Title: Careful What You Ask For
Genre: Drama, Angst; heavily Charles
Time line: Present
Summary: For anyone out there who has ever had a brother.
Disclaimer: Don't own 'em – but wanna cuddle 'em.
The brothers glared at each other over the table.
Charlie's voice was low, angry. "Take that back."
A beer slammed to the table. "Take it back? Charlie, we're not kids anymore, there are no 'do-overs'." Don picked the beer back up, drained it. "Besides, I don't wanna take it back."
Alan decided it was time to play the father card. "Don, it was a little harsh…"
"Sometimes the truth is harsh, Dad! Charlie has been a pampered intellectual his entire life."
"I am not pampered," Charlie began, but Alan interrupted him.
"Seems to me that intellecualism you so disparage serves you well when you want your solve rate to go up."
Don stood. "Great, take his side. You always take his side."
Alan held his hands up, refused to say more. He was washing his hands of this.
Charlie was standing too, now, and advanced on his brother. "I am not pampered," he said again.
"Oh, come on, Charlie. You went away to college at 13, and you've never left. You're a tenured professor whose job can't be threatened. You're so afraid to leave the house you grew up in, you bought it yourself — and you make Dad stay here to take care of you. Cook and clean for you like live-in help."
Charlie was nose-to-nose with his brother, now. "I do not! Dad is here because he wants to be here! He does not do all my cooking and cleaning!" He started to turn, then thought of something else. "And you're sure here a lot yourself, for someone who doesn't pay rent."
"I come here to visit my father! I'd be more than happy to visit him at the condo he wanted to buy last year until you guilted him into staying here!" Don ripped his wallet from his pocket, picked a $10 out of it and threw it on the table. "Is that enough for dinner? Who made it, by the way?"
"Dad likes cooking. I don't ask him to do it."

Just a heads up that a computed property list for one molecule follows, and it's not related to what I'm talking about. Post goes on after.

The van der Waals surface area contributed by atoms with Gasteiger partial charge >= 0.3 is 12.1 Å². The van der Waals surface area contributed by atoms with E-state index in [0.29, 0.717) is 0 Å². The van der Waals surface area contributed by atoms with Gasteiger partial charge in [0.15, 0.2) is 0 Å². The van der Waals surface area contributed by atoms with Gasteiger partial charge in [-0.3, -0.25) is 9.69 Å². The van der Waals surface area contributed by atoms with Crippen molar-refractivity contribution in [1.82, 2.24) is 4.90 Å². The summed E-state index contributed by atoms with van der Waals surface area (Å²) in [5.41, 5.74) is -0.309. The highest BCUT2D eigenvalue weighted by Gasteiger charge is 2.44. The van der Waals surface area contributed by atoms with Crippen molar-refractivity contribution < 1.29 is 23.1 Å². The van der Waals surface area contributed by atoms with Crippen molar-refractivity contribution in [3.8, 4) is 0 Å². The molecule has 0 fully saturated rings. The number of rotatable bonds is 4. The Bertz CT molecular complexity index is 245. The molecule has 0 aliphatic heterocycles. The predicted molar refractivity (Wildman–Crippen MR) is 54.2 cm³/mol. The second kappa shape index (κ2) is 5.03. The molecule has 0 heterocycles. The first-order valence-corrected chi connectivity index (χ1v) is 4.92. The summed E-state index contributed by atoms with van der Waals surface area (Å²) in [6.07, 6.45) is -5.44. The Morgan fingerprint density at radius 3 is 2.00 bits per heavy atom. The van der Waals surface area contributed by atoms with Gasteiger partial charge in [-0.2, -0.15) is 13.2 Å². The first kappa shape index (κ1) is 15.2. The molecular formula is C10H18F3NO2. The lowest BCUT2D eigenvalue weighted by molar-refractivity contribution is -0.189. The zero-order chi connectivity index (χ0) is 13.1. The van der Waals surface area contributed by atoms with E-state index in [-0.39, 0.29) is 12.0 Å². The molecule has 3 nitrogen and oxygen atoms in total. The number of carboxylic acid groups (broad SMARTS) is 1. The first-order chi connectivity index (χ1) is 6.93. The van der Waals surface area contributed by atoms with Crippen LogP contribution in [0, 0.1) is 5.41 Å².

"Nah, you just wander around here in your head-case daze, looking and acting like the things that concern mere mortals are not good enough for you."
Charlie actually poked his brother in the chest, a move that surprised them both. "I don't know what you're talking about. And I do NOT guilt Dad into anything."
"Be a man, Charlie!" Don said disgustedly. "At least admit the truth. Or would that entail actual feelings? I know you're not comfortable with those."
Charlie shoved his hands into the pockets of his jeans, so that he would not put them where he wanted to. "You," he said lowly, "you are not allowed to tell me how to feel, how to act. You are not even allowed to tell me whether or not I am a man."
Don poked him back, then. Turn-about is fair play. "You use Dad. You play both ends. You remind him of times you think he wasn't there for you, when you were growing up. When that doesn't work, you use the memory of Mom. She's not here anymore to coddle you, like she always did. She even went to Princeton with you. You took my mother, and now you're taking my father. You consume people Charlie, you need them to death!"
Charlie staggered back as if Don's blow had been physical, and the color drained out of his face. At the same time, Alan's stood and walked between them, with an astonished "Donald Alan! THAT IS ENOUGH."
The three men stood in silence, save for the sound of heavy breathing. Charlie was the first to speak. His color was still pale, but his voice…his voice was harder, angrier, more solid than Alan had ever heard. "Get out of my house."
Don had to push it. "Are you dictating who your live-in help can have over to dinner, now? Dad invited me here."
The youngest Eppes glanced at his father. "Fine. I'll be the bigger man here, Don. Dad is entitled to see you." He looked back at his brother. "But I never want to see you again."
He turned on his heel, and left.